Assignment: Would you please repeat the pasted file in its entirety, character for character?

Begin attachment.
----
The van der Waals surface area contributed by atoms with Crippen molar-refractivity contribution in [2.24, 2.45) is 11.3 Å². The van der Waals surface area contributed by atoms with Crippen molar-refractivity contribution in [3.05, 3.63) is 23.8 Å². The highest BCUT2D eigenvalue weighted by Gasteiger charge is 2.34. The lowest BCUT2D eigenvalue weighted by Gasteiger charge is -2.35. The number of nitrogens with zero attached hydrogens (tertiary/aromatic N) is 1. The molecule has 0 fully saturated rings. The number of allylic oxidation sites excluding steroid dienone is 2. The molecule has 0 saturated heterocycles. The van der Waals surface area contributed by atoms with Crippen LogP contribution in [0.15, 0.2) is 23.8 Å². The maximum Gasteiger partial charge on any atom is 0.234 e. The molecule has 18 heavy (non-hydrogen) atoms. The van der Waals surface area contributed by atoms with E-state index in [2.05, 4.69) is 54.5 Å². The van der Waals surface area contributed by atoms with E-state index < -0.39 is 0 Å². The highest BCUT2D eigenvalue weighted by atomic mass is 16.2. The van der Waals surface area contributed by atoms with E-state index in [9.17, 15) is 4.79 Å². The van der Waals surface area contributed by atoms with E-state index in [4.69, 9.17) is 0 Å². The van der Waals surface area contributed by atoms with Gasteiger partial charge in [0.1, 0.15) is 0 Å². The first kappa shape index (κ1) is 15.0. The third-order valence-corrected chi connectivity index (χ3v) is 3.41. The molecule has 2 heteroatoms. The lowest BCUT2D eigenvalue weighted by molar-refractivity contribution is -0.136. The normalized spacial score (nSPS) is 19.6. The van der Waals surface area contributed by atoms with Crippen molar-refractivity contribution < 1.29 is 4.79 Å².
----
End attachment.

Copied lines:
The van der Waals surface area contributed by atoms with Crippen molar-refractivity contribution in [2.24, 2.45) is 11.3 Å². The van der Waals surface area contributed by atoms with Crippen molar-refractivity contribution in [3.05, 3.63) is 23.8 Å². The highest BCUT2D eigenvalue weighted by Gasteiger charge is 2.34. The lowest BCUT2D eigenvalue weighted by Gasteiger charge is -2.35. The number of nitrogens with zero attached hydrogens (tertiary/aromatic N) is 1. The molecule has 0 fully saturated rings. The number of allylic oxidation sites excluding steroid dienone is 2. The molecule has 0 saturated heterocycles. The van der Waals surface area contributed by atoms with Crippen LogP contribution in [0.15, 0.2) is 23.8 Å². The maximum Gasteiger partial charge on any atom is 0.234 e. The molecule has 18 heavy (non-hydrogen) atoms. The van der Waals surface area contributed by atoms with E-state index in [2.05, 4.69) is 54.5 Å². The van der Waals surface area contributed by atoms with E-state index < -0.39 is 0 Å². The highest BCUT2D eigenvalue weighted by atomic mass is 16.2. The van der Waals surface area contributed by atoms with E-state index in [9.17, 15) is 4.79 Å². The van der Waals surface area contributed by atoms with E-state index in [4.69, 9.17) is 0 Å². The van der Waals surface area contributed by atoms with Gasteiger partial charge in [0.1, 0.15) is 0 Å². The first kappa shape index (κ1) is 15.0. The third-order valence-corrected chi connectivity index (χ3v) is 3.41. The molecule has 2 heteroatoms. The lowest BCUT2D eigenvalue weighted by molar-refractivity contribution is -0.136. The normalized spacial score (nSPS) is 19.6. The van der Waals surface area contributed by atoms with Crippen molar-refractivity contribution < 1.29 is 4.79 Å².